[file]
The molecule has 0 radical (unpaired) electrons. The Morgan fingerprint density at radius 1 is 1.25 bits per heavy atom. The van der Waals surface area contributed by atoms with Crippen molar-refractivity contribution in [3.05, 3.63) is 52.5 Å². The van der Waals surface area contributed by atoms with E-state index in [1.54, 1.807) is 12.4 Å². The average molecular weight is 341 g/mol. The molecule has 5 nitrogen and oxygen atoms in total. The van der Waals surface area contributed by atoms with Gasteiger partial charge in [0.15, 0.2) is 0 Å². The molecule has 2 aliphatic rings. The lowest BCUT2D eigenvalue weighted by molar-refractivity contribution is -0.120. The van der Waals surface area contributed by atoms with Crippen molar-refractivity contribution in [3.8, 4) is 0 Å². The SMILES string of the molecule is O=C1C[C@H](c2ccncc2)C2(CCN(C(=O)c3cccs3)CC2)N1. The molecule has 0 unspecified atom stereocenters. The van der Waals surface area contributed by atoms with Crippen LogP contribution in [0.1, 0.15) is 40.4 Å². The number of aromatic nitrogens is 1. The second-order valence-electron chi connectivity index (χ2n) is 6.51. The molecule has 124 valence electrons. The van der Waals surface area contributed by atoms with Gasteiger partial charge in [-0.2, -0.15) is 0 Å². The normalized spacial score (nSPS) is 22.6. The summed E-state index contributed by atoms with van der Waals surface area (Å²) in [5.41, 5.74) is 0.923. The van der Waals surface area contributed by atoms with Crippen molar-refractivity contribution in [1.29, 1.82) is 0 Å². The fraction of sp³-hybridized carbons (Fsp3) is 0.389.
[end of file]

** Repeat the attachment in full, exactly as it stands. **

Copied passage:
The molecule has 0 radical (unpaired) electrons. The Morgan fingerprint density at radius 1 is 1.25 bits per heavy atom. The van der Waals surface area contributed by atoms with Crippen molar-refractivity contribution in [3.05, 3.63) is 52.5 Å². The van der Waals surface area contributed by atoms with E-state index in [1.54, 1.807) is 12.4 Å². The average molecular weight is 341 g/mol. The molecule has 5 nitrogen and oxygen atoms in total. The van der Waals surface area contributed by atoms with Gasteiger partial charge in [0.15, 0.2) is 0 Å². The molecule has 2 aliphatic rings. The lowest BCUT2D eigenvalue weighted by molar-refractivity contribution is -0.120. The van der Waals surface area contributed by atoms with Crippen molar-refractivity contribution in [3.8, 4) is 0 Å². The SMILES string of the molecule is O=C1C[C@H](c2ccncc2)C2(CCN(C(=O)c3cccs3)CC2)N1. The molecule has 0 unspecified atom stereocenters. The van der Waals surface area contributed by atoms with Crippen LogP contribution in [0.1, 0.15) is 40.4 Å². The number of aromatic nitrogens is 1. The second-order valence-electron chi connectivity index (χ2n) is 6.51. The molecule has 124 valence electrons. The van der Waals surface area contributed by atoms with Gasteiger partial charge in [-0.2, -0.15) is 0 Å². The normalized spacial score (nSPS) is 22.6. The summed E-state index contributed by atoms with van der Waals surface area (Å²) in [5.41, 5.74) is 0.923. The van der Waals surface area contributed by atoms with Crippen molar-refractivity contribution in [1.29, 1.82) is 0 Å². The fraction of sp³-hybridized carbons (Fsp3) is 0.389.